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Articles Tagged with Cetera

Shepherd, Smith, Edwards & Kantas (“SSEK”), a national law firm specializing in representing wronged investors, is looking into allegations against Mengxuan Zhang, previously employed by Cetera Investment Services out of Pasadena, CA.   According to allegations, Ms. Zhang allegedly falsified customer signature pages on new account forms for some customers of Cetera. This included reusing signature pages without express permission and changing the dates on the forms so as to appear that customers had re-executed. One of the forms in question was an “illiquid investment acknowledgment form.”  This is the type of form an investor in such products as GPB Capital or NorthStar Healthcare REIT would have to sign. After admitting her wrongdoing to Cetera, Ms. Zhang was officially discharged. She is currently not employed by any Broker Dealer as a financial advisor.

For her actions, Ms. Zhang has been suspended as a stockbroker/advisor by The Financial Industry Regulatory Authority Inc. (FINRA). She was also fined. Ms. Zhang accepted and consented to the findings by FINRA without admitting or denying the findings.  According to FINRA, such actions on the part of Ms. Zhang violate FINRA Rule 2010.  According to that Rule, a stockbroker/advisor must “….observe high standards of commercial honor and just and equitable principles of trade.”  Under the terms with FINRA, Ms. Zhang may not make any statement publicly which denies FINRA’s findings regardless of the fact that she never specifically denied the allegations.

Financial Advisor Fraud Attorneys

The US Securities and Exchange Commission (SEC) has filed civil charges accusing Cetera Advisors of defrauding its retail clients through $10M in unnecessary commissions and fees. The regulator is accusing the registered investment adviser (RIA) of selling these customers costlier share classes even though they qualified to invest in less expensive share classes of the same funds. The clients paid the additional compensation to the firm during the time that they held the more costly investments.

According to the Commission’s complaint, from at least 9/2016 through 12/2016, these Cetera customers were invested and held in mutual fund share classes that charged them 12b-1 fees that were recurring instead of shares that didn’t charge these fees. The SEC said that aside from the fees, which was compensation paid to Cetera, the share classes were identical.

The regulator also claims that Cetera took part in a program with its clearing firm in which the latter would share service fees and revenues it was paid from certain mutual funds with the RIA. Hence, this was incentive for Cetera to sell these mutual funds  instead of other investments to clients. Cetera purportedly received $1.7M as a result of this deal.

In a settlement with the Financial Industry Regulatory Authority, a number of Cetera Financial Group brokerage firms have agreed to collectively pay $3.3M for not properly supervising whether mutual fund sales charge waivers were applied correctly clients at charitable organizations and in retirement plans. The firms that have settled include Cetera Financial Specialists, Cetera Investment Services, Summit Brokerage Services, First Allied Securities, and Girard Securities.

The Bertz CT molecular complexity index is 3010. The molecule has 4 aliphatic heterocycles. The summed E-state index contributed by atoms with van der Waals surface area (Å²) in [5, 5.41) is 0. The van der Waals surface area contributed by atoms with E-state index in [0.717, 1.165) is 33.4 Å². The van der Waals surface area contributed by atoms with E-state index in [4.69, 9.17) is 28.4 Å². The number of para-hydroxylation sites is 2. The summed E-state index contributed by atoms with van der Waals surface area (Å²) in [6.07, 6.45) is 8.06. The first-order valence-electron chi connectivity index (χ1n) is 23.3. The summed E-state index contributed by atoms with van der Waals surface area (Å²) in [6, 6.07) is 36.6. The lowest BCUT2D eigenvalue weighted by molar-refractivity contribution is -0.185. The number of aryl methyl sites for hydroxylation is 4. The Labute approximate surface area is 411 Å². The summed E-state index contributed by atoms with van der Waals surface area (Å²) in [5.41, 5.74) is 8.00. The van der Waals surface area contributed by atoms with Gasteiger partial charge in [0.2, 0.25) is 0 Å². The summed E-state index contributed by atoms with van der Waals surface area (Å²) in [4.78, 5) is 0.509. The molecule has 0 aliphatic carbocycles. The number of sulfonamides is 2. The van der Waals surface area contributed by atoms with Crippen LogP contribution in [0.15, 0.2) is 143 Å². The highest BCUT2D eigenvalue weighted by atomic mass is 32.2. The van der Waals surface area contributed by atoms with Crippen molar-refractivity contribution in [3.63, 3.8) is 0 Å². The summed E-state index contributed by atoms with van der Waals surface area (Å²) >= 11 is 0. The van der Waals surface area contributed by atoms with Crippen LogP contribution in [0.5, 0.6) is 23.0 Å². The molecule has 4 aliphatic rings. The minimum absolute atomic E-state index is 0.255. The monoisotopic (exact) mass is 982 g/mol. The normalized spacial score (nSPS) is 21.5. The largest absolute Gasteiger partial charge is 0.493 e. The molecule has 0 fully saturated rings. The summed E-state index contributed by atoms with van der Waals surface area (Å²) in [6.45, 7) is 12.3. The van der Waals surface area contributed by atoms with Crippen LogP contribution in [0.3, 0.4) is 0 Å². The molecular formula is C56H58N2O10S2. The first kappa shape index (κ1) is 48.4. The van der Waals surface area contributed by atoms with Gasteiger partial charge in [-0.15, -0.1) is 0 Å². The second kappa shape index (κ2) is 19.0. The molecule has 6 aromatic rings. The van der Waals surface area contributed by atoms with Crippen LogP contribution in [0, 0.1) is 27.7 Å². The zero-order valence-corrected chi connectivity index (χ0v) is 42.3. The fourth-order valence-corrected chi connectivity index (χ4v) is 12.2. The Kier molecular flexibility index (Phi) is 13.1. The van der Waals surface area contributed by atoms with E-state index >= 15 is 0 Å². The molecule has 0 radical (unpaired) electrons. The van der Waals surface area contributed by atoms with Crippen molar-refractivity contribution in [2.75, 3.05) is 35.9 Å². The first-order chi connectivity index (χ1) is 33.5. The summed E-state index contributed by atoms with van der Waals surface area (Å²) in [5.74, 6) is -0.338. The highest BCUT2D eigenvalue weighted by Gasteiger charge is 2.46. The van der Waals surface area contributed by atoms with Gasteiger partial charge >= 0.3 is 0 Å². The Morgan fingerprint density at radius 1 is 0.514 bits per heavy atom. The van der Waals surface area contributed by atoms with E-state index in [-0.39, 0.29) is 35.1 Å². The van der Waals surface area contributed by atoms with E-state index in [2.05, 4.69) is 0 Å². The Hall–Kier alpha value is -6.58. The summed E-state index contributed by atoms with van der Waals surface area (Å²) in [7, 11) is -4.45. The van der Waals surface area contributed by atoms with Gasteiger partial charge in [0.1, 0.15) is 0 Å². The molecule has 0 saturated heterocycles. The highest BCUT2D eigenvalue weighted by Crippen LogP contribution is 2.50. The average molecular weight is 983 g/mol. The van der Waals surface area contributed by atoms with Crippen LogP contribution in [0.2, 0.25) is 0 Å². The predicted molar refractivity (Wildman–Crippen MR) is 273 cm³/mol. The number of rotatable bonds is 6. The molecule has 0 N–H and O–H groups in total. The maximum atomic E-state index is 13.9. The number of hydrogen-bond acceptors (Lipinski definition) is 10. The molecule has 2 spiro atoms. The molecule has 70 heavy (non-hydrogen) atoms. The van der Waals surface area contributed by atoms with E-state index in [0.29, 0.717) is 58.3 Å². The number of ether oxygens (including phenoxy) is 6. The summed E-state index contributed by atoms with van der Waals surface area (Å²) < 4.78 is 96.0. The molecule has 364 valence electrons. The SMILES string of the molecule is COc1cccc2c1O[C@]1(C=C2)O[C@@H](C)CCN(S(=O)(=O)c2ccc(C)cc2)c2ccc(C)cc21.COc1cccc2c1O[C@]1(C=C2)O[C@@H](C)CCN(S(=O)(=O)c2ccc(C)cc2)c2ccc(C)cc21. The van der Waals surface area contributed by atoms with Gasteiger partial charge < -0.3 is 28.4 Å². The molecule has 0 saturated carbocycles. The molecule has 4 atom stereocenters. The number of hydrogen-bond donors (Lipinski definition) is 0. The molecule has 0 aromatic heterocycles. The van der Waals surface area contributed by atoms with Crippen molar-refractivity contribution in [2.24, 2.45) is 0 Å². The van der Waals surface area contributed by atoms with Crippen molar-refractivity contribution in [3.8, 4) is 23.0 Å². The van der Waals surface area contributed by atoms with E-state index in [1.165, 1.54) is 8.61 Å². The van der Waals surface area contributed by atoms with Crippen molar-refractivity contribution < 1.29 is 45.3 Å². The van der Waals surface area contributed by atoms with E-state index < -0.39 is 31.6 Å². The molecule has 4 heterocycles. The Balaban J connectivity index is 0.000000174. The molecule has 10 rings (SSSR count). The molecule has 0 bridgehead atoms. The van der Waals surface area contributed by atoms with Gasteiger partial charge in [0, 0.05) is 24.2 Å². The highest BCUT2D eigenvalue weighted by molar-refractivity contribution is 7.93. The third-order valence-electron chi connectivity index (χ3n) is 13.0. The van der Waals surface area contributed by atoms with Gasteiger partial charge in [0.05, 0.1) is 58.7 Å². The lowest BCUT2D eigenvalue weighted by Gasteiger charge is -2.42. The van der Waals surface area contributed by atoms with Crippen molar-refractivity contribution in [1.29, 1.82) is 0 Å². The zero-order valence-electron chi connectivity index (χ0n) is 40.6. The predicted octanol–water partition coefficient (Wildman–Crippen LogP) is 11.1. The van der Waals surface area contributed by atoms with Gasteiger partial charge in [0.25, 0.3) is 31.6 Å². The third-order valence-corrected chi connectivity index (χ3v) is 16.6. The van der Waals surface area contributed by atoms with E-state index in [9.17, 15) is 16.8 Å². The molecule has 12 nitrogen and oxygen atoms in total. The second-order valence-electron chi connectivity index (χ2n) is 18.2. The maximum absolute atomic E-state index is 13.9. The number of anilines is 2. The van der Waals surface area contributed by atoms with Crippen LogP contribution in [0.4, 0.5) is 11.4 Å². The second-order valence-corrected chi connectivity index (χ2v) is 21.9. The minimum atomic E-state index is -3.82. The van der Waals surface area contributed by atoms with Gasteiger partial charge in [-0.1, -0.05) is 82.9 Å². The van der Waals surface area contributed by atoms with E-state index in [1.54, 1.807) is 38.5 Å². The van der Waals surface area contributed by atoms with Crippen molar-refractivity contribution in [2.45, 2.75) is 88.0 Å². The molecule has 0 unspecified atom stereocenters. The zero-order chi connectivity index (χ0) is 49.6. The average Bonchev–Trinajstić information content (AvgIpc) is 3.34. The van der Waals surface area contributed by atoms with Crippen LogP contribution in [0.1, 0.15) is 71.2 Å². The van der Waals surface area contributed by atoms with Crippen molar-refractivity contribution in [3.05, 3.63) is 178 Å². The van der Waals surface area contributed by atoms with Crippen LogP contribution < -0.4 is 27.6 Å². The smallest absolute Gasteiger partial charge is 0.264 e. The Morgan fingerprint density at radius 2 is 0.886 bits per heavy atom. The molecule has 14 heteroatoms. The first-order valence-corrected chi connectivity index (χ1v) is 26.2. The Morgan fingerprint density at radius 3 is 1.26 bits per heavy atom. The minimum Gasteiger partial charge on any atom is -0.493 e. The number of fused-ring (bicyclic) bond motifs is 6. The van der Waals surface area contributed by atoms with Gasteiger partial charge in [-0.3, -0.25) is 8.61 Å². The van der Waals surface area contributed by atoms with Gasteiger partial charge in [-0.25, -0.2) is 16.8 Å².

The $3.3M is how much these clients were excessively charged plus interest for the mutual funds that they bought from July 2009 to July 2017. According to the self-regulatory organization, the brokerage firms either: charged front-end sales charges to charitable organization and retirement plan customers that bought A shares in mutual funds even though they were eligible to have these fees waived or sold them class C/B shares while charging them back-end sales charges and “higher ongoing fees and expenses.”

FINRA accused the Cetera firms of not reasonably supervising the way the sales charges waivers were applied to the mutual fund sales and leaving it up to financial advisers to decide whether the waivers should be applied. The SRO also contends that the broker-dealers did not maintain written policies and procedures that were adequate enough to help financial advisers in making such determinations.

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Cetera Financial Group is shutting down one of its brokerage firms, J.P. Turner & Co., shortly after its purchase. Larry Roth, the independent financial network’s CEO, told InvestmentNews that the move is not part of a broader consolidation involving its different firms.

About half of J.P. Turner’s 300 investment advisers have been invited to work at Summit Brokerage Services Inc., which is also owned by Cetera. Roth has indicated the reason for the closing of J.P. Turner is so its advisers can more swiftly access the complete spectrum of support and services offered by Cetera’s network through business-to-business provider Pershing, LLC. J.P. Turner had worked with a different clearing firm as, reportedly, Pershing had refused to do business with J.P. Turner because of their checkered past.

According to Securities Lawyer and Shepherd Smith Edwards Partner Sam Edwards, “It is not surprising Pershing did not want to clear trades for J.P . Turner as the firm has long had a reputation among those in the industry, and especially attorneys representing customers, as one willing to take on brokers and allow trading that other firms would not permit. This has resulted in our firm representing many J.P. Turner clients over the years and those cases have been among some of the more egregious we have seen.”
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